Ecommerce sales took a sharp dip in January as most product categories recorded a slowdown due to weakened demand.

Online revenue fell by 7% in January compared with a decline of 3.5% during the same month last year, according to the latest IMRG Online Retail Index, which tracks the online sales of more than 200 retailers.

The January figure is the second-lowest since the skewed lockdown comparison period in early 2022, with only December 2022 (which was impacted by Royal Mail strikes) showing lower growth. 

As ecommerce dwindles after high growth during the pandemic, the channel is expected to have 0% year-on-year growth in 2024.

Online sales saw a decline of 9.4% year on year in January’s payday week, compared with a drop of 11.1% during the same week in 2023.

Andy Mulcahy, strategy and insight director for IMRG, said: “Up until around 2019, ecommerce was rightly regarded as an industry with high potential, buoyed by the notion that everything was going online, and the high street seemed in terminal decline.

“Around that time, though, the overall growth rate for ecommerce had actually started to head toward flat.

“The lockdown period then gave us years of data that was heavily skewed, but what we are seeing now is not just a consequence of that any more.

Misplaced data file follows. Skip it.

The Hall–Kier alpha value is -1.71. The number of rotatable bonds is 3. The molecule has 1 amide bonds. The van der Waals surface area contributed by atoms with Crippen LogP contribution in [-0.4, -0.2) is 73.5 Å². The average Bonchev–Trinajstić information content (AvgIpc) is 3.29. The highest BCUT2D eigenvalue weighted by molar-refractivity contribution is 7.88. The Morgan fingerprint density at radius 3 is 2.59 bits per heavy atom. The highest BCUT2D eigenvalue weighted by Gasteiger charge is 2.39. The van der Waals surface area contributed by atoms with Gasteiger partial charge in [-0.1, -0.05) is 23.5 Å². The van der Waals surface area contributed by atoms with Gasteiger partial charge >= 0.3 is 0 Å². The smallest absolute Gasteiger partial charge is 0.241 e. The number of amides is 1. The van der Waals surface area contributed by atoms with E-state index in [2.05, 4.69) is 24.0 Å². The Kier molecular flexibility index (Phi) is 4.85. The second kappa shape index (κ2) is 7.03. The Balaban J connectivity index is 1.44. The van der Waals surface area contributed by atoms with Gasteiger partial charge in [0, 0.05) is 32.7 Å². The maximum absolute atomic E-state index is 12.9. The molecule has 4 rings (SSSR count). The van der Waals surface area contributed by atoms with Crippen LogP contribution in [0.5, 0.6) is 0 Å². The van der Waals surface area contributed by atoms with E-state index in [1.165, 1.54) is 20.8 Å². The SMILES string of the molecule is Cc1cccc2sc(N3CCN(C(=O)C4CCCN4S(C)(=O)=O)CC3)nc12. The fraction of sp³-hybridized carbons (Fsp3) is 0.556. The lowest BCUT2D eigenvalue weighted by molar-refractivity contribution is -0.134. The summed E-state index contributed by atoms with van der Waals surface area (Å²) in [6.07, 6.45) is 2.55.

“The economic situation is dire, demand has been impacted and ecommerce feels like it is no longer immune to tough times but is just as vulnerable as retail more generally and other customer-facing industries.

“However, a possible bright spot on the horizon: while the economic and geopolitical context is fraught and potentially intensifying, ecommerce has traditionally benefited when technology progresses; new devices, such as the tablet and smartphone, helped push up sales by increasing accessibility to retail sites.

“Many of the ‘next big thing’ technologies in recent years – such as voice, augmented reality and the metaverse – have not delivered for retail yet, but AI has come on profoundly in the last 12 months.

“As it becomes widely embedded in platforms and systems, the breadth and quality of personalisation it enables may well be what restores growth to ecommerce. It certainly seems like we can’t rely on stability in the macro-environment to provide it.”